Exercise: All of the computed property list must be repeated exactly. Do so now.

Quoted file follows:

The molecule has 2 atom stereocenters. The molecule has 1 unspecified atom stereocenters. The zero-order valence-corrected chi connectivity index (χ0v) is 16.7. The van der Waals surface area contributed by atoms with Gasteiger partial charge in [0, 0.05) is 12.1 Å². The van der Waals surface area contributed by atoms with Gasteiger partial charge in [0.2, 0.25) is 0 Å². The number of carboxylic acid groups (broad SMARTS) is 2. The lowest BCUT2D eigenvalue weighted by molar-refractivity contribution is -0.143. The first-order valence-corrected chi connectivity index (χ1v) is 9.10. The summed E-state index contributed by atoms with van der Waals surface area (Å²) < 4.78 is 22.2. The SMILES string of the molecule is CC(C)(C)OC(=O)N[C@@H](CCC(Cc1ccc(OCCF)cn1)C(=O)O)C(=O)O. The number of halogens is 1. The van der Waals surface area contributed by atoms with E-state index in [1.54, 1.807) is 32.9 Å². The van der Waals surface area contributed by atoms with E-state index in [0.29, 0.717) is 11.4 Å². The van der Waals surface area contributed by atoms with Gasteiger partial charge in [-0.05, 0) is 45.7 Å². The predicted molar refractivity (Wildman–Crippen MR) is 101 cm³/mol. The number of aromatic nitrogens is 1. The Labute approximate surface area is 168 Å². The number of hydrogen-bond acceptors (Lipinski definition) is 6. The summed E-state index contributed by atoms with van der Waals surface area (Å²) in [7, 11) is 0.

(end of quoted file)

The molecule has 2 atom stereocenters. The molecule has 1 unspecified atom stereocenters. The zero-order valence-corrected chi connectivity index (χ0v) is 16.7. The van der Waals surface area contributed by atoms with Gasteiger partial charge in [0, 0.05) is 12.1 Å². The van der Waals surface area contributed by atoms with Gasteiger partial charge in [0.2, 0.25) is 0 Å². The number of carboxylic acid groups (broad SMARTS) is 2. The lowest BCUT2D eigenvalue weighted by molar-refractivity contribution is -0.143. The first-order valence-corrected chi connectivity index (χ1v) is 9.10. The summed E-state index contributed by atoms with van der Waals surface area (Å²) < 4.78 is 22.2. The SMILES string of the molecule is CC(C)(C)OC(=O)N[C@@H](CCC(Cc1ccc(OCCF)cn1)C(=O)O)C(=O)O. The number of halogens is 1. The van der Waals surface area contributed by atoms with E-state index in [1.54, 1.807) is 32.9 Å². The van der Waals surface area contributed by atoms with E-state index in [0.29, 0.717) is 11.4 Å². The van der Waals surface area contributed by atoms with Gasteiger partial charge in [-0.05, 0) is 45.7 Å². The predicted molar refractivity (Wildman–Crippen MR) is 101 cm³/mol. The number of aromatic nitrogens is 1. The Labute approximate surface area is 168 Å². The number of hydrogen-bond acceptors (Lipinski definition) is 6. The summed E-state index contributed by atoms with van der Waals surface area (Å²) in [7, 11) is 0.